Seattle Times staff reports on news and happenings related to the City of Bellevue and the neighborhoods within it. Video: Meet the bloggers.
Sound Transit studying a new tunnel option for downtown Bellevue
Posted by Nicole Tsong
Sound Transit has come up with a new concept for a downtown Bellevue light-rail tunnel that is shorter and would avoid a costly redesign of the downtown bus center.
The new alternative for the East Link system would include a tunnel that runs up 110th Avenue Northeast instead of 106th Avenue Northeast, the bored-tunnel alternative favored by the Bellevue City Council.
In May, Sound Transit's governing board decided to focus on a street-level light rail route in downtown Bellevue for its environmental studies on the $2.7 billion East Link project. Sound Transit also is doing partial engineering for the bored-tunnel option, which could cost $500 million more.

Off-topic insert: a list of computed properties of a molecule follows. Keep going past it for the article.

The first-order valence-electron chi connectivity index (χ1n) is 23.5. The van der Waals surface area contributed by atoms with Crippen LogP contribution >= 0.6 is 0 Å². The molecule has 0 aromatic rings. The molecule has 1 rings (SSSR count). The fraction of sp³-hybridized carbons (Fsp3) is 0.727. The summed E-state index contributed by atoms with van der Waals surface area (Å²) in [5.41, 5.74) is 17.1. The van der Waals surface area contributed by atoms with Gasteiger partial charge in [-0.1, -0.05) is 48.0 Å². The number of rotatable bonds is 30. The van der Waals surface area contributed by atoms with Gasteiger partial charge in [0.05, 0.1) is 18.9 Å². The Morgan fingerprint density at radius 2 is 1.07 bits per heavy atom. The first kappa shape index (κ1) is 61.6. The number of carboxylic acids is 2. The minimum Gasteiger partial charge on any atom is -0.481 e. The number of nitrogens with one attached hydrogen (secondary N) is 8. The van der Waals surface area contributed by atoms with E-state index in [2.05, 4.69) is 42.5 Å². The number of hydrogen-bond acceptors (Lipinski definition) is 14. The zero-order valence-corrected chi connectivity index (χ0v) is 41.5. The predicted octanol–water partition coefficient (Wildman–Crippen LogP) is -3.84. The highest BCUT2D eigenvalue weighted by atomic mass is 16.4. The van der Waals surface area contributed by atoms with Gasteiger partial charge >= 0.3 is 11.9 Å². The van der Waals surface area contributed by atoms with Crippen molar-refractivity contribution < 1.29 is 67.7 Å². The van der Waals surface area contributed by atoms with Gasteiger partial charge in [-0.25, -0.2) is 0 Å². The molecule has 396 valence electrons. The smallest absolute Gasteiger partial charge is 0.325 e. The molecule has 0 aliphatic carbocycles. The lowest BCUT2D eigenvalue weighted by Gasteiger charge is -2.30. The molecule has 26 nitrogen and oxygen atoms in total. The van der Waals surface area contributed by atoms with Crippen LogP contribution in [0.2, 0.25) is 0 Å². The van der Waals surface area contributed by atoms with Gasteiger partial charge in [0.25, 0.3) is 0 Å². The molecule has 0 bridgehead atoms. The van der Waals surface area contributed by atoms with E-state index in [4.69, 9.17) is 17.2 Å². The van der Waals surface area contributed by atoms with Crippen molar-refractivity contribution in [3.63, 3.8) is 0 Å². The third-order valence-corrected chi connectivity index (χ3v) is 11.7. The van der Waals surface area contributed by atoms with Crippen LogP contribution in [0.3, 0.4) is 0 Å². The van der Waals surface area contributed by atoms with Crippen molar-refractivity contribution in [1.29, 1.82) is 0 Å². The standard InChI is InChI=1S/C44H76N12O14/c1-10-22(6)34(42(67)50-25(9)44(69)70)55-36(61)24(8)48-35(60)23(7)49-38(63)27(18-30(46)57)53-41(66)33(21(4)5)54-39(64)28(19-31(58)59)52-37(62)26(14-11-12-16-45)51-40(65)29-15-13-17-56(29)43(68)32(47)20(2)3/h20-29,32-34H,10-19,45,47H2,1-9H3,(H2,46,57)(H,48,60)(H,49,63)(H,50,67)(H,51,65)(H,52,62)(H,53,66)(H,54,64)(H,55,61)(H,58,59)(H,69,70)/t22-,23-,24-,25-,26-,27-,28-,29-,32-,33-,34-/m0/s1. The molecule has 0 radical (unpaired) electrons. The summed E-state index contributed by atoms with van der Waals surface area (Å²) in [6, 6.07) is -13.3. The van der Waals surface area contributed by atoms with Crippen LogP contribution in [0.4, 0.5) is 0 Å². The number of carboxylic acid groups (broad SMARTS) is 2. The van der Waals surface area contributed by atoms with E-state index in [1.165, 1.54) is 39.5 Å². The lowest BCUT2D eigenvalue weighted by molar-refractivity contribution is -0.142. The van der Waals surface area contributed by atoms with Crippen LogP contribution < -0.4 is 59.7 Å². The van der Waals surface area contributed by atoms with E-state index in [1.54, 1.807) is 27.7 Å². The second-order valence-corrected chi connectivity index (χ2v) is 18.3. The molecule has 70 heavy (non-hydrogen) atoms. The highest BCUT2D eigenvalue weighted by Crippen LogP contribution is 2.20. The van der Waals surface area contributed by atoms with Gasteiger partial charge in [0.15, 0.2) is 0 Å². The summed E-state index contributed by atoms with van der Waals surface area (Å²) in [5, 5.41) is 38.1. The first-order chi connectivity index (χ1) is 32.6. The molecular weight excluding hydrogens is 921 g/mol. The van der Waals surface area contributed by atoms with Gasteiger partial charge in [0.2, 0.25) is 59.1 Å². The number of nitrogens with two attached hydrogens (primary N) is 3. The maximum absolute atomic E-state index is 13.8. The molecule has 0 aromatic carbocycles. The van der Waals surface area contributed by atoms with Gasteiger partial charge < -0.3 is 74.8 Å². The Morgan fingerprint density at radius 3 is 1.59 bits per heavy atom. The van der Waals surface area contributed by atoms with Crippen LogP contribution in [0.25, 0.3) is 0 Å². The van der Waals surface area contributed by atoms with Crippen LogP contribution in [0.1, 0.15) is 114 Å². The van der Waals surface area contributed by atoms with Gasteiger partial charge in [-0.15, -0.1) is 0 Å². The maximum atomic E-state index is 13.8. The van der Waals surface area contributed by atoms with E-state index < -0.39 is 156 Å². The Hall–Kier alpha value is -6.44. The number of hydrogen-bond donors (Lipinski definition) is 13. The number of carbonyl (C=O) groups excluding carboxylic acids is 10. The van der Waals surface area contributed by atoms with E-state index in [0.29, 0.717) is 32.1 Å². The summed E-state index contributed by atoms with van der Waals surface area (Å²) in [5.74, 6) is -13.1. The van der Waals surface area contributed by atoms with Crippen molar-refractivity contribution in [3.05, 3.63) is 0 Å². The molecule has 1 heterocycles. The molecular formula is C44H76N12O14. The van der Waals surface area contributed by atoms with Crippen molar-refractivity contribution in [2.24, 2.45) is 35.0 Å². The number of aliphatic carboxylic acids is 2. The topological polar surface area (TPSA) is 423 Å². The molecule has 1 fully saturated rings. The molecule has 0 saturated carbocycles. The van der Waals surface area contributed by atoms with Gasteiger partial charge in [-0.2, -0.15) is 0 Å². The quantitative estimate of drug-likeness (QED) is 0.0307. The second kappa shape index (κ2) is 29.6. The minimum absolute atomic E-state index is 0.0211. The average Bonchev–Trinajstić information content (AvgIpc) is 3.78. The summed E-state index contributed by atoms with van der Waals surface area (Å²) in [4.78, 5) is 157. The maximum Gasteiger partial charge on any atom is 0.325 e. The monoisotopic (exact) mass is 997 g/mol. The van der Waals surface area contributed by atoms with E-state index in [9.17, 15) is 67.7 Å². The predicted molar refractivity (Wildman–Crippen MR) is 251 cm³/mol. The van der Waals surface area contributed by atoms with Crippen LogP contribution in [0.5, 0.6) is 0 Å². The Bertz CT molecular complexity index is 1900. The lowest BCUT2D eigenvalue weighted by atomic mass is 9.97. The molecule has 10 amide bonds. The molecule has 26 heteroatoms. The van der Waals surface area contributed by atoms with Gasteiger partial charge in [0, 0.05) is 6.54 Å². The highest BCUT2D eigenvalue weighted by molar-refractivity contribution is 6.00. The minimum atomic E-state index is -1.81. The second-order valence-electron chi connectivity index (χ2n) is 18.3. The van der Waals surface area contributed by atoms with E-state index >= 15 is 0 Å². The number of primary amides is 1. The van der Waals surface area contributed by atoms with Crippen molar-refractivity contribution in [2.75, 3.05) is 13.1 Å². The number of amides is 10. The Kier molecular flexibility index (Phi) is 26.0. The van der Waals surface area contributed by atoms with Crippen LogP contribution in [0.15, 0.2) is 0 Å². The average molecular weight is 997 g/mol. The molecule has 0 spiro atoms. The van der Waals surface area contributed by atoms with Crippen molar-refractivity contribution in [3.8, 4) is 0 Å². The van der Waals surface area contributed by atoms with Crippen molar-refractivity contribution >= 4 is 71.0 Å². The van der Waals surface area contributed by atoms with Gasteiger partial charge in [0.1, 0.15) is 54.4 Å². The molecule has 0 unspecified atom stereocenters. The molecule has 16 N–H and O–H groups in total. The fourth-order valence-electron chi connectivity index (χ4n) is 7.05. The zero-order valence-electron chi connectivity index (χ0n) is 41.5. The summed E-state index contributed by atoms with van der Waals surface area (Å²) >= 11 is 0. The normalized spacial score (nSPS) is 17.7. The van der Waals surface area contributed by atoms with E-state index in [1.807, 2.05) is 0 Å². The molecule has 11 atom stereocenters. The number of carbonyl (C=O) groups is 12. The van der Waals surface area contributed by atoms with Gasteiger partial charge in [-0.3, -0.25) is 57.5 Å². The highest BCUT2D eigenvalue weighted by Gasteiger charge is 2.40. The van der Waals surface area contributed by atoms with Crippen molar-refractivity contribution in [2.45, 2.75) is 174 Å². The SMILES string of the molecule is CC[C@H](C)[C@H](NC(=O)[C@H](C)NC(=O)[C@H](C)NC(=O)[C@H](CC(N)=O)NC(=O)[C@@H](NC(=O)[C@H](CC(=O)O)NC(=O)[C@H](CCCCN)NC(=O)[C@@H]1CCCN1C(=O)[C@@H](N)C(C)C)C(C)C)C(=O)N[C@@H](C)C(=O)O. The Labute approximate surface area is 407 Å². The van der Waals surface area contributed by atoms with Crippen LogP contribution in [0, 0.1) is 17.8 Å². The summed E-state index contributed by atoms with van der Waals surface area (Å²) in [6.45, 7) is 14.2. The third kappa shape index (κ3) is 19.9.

There is no cost estimate yet for the 110th Avenue tunnel, and the concept still needs to be approved by the Sound Transit governing board. The staff will brief the board on the tunnel at its Oct. 8 meeting and ask whether to add the 110th tunnel to the environmental studies for design work and estimates on cost and ridership, among other issues, said Sound Transit spokesman Bruce Gray.
The 110th alternative would enter near Main Street, run up 110th and then curve east just south of Northeast Sixth Street. From there it would elevate and cross I-405 before heading north to the medical district and a hospital station.
The tunnel would be about 2,000-feet long, versus 5,000 feet for the 106th option and would include a station at Northeast Fourth Street and 110th, within walking distance to the Bellevue Transit Center.
Bellevue Mayor Grant Degginger said he was encouraged that Sound Transit is looking at an option that addresses many of the council's concerns.
"This one certainly seems to have promise, but we have to learn a little more about it," he said. "The devil is always in the details."
Video | Get to know Bellevue Blog reporters Nicole Tsong and Katherine Long.